From The Union Leader: Bayh portrays Bush as a bungler.
Bayh said candidates should pledge to ensuring affordable health care for children. They should fight for better access to higher education. They should stand up for priorities that aren't tax cuts for the wealthy, he said.From the Portsmouth Herald News: Indiana senator stumps for local Democrats.
Bayh said it is clear Republicans intend to hammer Democrats over security and taxes. He said Democrats need to counter the consistent and politically successful GOP message.
"They've been a lot better at national security politics then they have at national security," Bayh said of Republicans.
Bayh portrays himself as a moderate who can garner support from independents and unhappy Republicans; recently he crossed party lines to vote in support of an unsuccessful effort to amend the Constitution to ban flag burning.
State Sen. Lou D'Allesandro of Manchester said Bayh's centrist stance would help win states that have lately gone red.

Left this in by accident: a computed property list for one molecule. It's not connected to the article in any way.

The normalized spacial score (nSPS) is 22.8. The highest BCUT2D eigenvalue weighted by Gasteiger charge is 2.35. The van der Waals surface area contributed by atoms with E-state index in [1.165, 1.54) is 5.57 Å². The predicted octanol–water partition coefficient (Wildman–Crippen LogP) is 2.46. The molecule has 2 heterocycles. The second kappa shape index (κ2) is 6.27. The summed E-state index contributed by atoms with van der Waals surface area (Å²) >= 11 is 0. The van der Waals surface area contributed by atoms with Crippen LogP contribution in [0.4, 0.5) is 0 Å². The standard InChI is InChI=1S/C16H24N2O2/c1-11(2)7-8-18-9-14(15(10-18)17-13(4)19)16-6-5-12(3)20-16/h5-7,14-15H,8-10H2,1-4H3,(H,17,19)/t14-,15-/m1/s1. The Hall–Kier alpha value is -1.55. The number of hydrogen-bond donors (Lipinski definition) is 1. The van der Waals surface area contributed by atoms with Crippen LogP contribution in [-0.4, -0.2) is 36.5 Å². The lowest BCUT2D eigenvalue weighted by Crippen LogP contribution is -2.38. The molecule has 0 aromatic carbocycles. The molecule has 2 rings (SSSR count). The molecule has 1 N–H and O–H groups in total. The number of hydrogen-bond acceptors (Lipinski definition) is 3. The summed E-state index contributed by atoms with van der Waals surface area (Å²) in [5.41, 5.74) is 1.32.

Senators have not done well in Presidential elections, and Bayh also suffers from a lack of name recognition, D'Allesandro said.
Bayh is not among the first tier of potential Democratic candidates such as Sen. Hillary Clinton, former Vice Presidential nominee John Edwards, Sen. Joe Biden or former Virginia Gov. Mark Warner, D'Allesandro said.
"I think Bayh's right behind them, but he is behind them," he said.
Mike Jackman, a 19-year-old Keene State college student, got Bayh's autograph and a picture. He said afterward he doesn't know much about him, however.
Washington needs to change.
That was the message Indiana Sen. Evan Bayh delivered Sunday to more than 50 people at the home of Peter Dodge and Pat Moreinis in North Hampton.
"Washington is too partisan, and I hate to say it, but it's too corrupt," said Bayh, who was the guest speaker at the campaign event for state Senate candidate Martha Fuller Clark and Executive Council candidate Beverly Hollingworth.
Bayh highlighted some of the issues for the upcoming elections and told the crowd that everyone in the room had a chance to shape history.
"This is going to be a history-making election, and your participation can really make a difference," said Bayh, who was elected to his second Senate term in November 2004. He also served two terms as governor of Indiana from 1989 to 1997. He has not announced his candidacy for the presidency but is considered a potential candidate.